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UK Budget 2020: SevenCapital Reacts to 2% Stamp Duty Surcharge For Non-UK Residents

UK Budget@ SevenCapital

Responding to Chancellor of the Exchequer Rishi Sunak’s UK Budget announcement of a reduced 2% stamp duty surcharge on properties purchased by non UK residents, coming into effect from April 2021, SevenCapital director Andy Foote commented:

“The introduction of a reduced 2% surcharge will of course be a welcome move should it be effective in raising the Government’s target £650 million funding to help rough sleepers across the UK.  It will also prompt a level of relief for non-UK resident property investors against what was initially speculated to be a 3% surcharge that might have been implemented within the next few months.

“Where these investors are concerned, whether they be overseas nationals or British expats wishing to keep their wealth within the UK, this move is likely to be met with relief and extended opportunity. The allowance of a further 13 months until the levy is implemented will be welcomes by those wanting to get into the market ahead of time, as will the slightly reduced levy amount for those who were expecting the higher figure.

“For the UK’s residential property market this may of course mean a slight shift over the coming 12 to 24 months. Ahead of the April 2021 date we are likely to see a heightened interest or sense of urgency, particularly in the UK’s prime residential markets, as investors seek to secure their investment ahead of time and avoid paying the extra stamp duty.

“Post April 2021 is where the market may need to prepare itself for a potential adjustment in buyer activity. What is a likely outcome from investors at the lower end of the UK’s prime markets is a step change in how they invest; buyers who typically choose London’s prime residential markets, particularly those buying at the lower end, may reconsider their strategy to purchase higher volumes of lower priced properties, at a lower stamp duty band in order to maintain the level of tax they are currently accustomed to. We may also see investors choosing other investment vehicles including incorporation as a sustainable property investment operation.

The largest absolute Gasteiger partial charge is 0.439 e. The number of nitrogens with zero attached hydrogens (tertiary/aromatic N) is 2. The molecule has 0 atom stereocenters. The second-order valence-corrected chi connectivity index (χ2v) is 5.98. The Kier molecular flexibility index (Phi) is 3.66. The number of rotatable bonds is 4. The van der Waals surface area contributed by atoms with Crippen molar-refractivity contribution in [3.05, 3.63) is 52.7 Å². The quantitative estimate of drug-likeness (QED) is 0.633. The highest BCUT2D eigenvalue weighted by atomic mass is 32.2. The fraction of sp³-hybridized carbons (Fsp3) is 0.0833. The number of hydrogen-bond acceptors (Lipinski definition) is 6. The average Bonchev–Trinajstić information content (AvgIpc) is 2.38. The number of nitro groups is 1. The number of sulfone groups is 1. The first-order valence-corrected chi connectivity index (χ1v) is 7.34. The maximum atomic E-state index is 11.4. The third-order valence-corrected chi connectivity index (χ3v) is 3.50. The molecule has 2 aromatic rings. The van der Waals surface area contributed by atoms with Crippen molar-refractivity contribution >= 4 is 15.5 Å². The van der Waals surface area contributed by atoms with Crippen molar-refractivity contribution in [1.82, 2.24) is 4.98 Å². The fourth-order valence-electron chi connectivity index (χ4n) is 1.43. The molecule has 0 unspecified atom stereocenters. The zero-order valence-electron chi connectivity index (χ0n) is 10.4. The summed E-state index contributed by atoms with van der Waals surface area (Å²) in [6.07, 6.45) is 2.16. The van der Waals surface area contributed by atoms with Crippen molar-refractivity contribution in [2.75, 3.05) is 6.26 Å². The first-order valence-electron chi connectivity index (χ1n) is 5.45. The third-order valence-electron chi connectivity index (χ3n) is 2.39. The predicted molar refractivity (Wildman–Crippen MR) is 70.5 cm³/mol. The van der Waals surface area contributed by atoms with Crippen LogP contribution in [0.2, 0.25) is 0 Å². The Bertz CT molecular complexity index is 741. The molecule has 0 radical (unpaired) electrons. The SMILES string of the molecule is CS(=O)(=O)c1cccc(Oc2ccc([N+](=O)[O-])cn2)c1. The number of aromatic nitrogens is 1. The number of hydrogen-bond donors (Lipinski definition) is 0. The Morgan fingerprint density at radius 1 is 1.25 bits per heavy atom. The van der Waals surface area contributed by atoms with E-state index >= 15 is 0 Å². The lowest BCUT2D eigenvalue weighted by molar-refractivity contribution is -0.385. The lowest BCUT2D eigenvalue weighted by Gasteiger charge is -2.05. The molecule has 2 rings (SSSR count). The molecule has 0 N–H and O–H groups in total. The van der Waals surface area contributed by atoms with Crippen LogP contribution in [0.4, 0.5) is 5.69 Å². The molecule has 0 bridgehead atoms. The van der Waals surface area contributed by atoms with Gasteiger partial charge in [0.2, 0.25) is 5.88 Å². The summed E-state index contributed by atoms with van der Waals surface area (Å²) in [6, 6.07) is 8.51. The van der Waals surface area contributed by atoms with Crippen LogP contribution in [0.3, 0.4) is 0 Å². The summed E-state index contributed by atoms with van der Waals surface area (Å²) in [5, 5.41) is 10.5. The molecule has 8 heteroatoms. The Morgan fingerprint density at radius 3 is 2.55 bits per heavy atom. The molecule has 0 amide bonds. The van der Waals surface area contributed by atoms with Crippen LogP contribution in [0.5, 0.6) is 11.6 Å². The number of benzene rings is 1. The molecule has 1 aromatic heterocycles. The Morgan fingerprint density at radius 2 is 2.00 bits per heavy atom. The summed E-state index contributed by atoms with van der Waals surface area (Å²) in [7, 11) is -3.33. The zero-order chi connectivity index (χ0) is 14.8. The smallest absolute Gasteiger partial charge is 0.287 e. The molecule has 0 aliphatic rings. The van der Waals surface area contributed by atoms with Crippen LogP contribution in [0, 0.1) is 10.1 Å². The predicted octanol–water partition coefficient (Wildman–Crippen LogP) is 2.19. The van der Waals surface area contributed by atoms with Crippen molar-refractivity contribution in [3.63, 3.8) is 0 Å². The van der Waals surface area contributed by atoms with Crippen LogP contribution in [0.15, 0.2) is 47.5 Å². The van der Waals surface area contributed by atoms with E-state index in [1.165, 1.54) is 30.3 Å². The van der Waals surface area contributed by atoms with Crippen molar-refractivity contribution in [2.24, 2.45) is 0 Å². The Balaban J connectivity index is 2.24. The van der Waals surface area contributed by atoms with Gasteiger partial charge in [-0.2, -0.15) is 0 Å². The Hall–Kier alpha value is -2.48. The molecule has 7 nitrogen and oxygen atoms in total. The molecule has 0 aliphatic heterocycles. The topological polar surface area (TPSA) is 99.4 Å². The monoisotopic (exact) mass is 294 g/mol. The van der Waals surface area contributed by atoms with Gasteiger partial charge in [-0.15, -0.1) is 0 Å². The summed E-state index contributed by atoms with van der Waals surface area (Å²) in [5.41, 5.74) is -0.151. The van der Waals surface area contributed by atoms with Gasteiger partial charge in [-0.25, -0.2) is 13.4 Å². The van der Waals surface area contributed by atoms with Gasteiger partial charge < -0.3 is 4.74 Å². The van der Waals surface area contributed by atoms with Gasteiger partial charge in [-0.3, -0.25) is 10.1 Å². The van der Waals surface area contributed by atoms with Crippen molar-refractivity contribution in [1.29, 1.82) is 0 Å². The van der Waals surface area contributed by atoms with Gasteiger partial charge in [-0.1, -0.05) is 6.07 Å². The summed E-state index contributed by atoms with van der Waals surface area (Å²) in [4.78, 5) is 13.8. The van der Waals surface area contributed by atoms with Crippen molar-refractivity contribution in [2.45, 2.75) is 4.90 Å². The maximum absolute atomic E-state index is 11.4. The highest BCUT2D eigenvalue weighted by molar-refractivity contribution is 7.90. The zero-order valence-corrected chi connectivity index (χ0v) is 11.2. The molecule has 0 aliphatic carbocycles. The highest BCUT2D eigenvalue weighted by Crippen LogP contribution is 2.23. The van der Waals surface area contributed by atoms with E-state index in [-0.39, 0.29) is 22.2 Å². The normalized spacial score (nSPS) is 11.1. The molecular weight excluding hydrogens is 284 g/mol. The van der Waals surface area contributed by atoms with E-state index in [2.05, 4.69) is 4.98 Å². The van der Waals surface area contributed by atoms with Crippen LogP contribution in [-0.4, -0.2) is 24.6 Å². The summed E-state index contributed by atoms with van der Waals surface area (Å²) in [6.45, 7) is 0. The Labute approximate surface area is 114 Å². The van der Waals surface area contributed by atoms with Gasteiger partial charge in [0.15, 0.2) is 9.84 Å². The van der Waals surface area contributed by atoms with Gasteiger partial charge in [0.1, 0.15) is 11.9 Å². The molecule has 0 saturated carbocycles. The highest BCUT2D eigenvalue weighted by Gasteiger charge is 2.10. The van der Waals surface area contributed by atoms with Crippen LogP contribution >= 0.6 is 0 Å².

“Additionally, the UK’s regional cities and areas outside London could see heightened interest from overseas buyers post April 2021 as they look to prime or high growth markets in alternative, better value locations than the capital, to avoid the need to for extra expenditure on tax.

“Should this happen, of course this will then prove to further boost house prices in these regions.

“We have already begun to see a shift in the market over recent years with both domestic and international buyers choosing to buy outside London, and this surcharge is likely to act as a further catalyst, particularly where overseas buyers are concerned.

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“If the UK is looking to re-balance the property market then this may go some way in helping this along.

“What won’t change however is the fact that the UK remains widely recognised as one of the most stable and strongest markets in the world in which to invest in property. Ultimately, for those who invest in property for the long-term, an adjustment in stamp duty in the short term is unlikely to water down the long term benefits of investing in the UK.”

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